- Nakami Tatsuo. "Qing China's Northeast Crescent: The Great Game." The Russo-Japanese War in Global Perspective: World War Zero, Volume 2. David Wolff et al., eds. Brill, 2005. p. 514. Archived 16 November 2022 at the Wayback Machine ISBN 9789004154162"The use of the term 'Manchuria' as a place-name had begun with the Japanese in the eighteenth century, and it was later introduced to Europe by Philipp Franz von Siebold" [1796–1866].Giles 1912, p. 8 "It may be noted here that 'Manchuria' is unknown to the Chinese or to the Manchus themselves as a geographical expression. The present  extensive home of the Manchus is usually spoken of as the Three Eastern Provinces,..."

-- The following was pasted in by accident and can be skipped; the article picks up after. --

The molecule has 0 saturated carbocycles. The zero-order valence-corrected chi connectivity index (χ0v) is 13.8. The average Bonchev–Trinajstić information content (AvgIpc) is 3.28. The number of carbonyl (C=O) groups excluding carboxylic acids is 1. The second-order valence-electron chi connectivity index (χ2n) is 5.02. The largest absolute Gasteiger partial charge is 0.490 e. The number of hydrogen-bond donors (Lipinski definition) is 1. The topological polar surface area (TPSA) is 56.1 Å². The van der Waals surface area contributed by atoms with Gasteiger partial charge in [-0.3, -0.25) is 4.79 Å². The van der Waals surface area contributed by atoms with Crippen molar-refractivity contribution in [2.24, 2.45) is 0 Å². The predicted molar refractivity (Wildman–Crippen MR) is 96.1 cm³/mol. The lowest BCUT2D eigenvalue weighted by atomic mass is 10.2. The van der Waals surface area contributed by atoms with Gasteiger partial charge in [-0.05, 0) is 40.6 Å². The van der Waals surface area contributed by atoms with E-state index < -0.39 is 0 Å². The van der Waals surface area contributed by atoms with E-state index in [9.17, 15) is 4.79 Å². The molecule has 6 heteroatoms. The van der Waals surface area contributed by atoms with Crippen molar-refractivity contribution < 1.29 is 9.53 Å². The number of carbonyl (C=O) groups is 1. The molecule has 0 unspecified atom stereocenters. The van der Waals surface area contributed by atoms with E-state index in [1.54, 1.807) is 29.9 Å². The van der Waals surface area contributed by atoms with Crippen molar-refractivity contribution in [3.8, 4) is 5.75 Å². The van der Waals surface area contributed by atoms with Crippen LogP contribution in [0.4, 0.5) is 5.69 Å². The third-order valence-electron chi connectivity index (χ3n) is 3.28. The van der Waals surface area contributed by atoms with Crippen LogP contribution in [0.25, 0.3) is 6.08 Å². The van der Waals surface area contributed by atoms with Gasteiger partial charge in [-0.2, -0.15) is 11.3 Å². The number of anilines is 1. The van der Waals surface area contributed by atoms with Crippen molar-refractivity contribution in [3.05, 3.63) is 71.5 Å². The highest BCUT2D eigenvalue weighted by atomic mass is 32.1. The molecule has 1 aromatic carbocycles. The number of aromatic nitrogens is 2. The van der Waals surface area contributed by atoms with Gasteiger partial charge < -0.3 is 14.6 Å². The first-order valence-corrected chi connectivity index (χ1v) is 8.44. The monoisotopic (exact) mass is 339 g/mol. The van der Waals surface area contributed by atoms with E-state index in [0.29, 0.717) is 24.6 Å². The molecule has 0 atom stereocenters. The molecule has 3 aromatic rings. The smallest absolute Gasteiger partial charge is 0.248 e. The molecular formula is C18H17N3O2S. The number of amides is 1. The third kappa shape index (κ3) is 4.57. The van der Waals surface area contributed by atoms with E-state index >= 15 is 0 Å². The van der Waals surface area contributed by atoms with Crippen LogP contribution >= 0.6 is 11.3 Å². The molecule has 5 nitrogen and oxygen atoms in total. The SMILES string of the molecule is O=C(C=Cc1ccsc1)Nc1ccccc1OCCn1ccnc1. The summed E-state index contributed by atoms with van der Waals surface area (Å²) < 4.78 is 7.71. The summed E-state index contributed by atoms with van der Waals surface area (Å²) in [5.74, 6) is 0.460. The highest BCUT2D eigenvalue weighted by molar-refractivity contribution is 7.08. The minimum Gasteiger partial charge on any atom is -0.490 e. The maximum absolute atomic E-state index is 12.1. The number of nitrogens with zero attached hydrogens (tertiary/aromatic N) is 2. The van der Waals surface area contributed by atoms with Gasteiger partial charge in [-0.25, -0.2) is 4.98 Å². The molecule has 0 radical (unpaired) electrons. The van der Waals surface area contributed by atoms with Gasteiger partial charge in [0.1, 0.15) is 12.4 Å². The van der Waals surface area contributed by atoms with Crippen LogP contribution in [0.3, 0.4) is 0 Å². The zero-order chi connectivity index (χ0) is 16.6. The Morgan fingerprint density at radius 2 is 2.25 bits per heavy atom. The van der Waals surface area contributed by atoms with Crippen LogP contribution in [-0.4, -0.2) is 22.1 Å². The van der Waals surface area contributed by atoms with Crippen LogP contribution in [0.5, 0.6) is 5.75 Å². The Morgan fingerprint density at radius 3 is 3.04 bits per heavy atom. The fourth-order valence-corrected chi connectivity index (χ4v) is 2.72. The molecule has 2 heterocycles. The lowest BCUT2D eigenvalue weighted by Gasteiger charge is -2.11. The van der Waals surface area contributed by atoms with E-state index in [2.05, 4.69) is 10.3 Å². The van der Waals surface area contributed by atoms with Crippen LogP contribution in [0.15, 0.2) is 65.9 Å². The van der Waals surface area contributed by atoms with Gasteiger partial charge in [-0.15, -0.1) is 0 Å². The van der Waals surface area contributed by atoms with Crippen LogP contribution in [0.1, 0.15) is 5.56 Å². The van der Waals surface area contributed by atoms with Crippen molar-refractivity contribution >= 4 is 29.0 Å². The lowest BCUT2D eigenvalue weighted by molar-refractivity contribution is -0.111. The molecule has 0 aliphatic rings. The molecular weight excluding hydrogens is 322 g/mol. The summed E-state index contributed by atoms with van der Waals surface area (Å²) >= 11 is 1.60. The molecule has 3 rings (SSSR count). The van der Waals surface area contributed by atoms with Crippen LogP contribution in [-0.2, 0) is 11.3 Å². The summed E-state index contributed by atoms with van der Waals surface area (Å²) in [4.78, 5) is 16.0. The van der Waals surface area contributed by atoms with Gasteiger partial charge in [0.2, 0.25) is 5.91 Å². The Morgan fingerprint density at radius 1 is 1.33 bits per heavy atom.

- Elliot 2000 Archived 26 January 2017 at the Wayback Machine, p. 626.
-  Archived 16 November 2022 at the Wayback MachinePozzi 2006, p. 159.
-  Archived 16 November 2022 at the Wayback MachinePozzi 2006, p. 167.
- Mark C. Elliott. The Manchu Way: The Eight Banners and Ethnic Identity in Late Imperial China. Stanford University Press, 2001. p. 63. ISBN 9780804746847 "...the name 'Manchu' was officially adopted in 1635 as the name for all Jurchen people."
- Tamanoi 2000 Archived 2 July 2019 at the Wayback Machine, p. 249.
- Tamanoi 2005, p. 2-3.
- Philippe Forêt (January 2000). Mapping Chengde: The Qing Landscape Enterprise. University of Hawaii Press. pp. 16–. ISBN 978-0-8248-2293-4.
- Smith 2012 Archived 16 November 2022 at the Wayback Machine, p. 219.
- Narangoa 2002, p. 12.
- ed. Edgington 2003 Archived 16 November 2022 at the Wayback Machine, p. 114.
- McCormack 1977, p. 4 Archived 16 November 2022 at the Wayback Machine.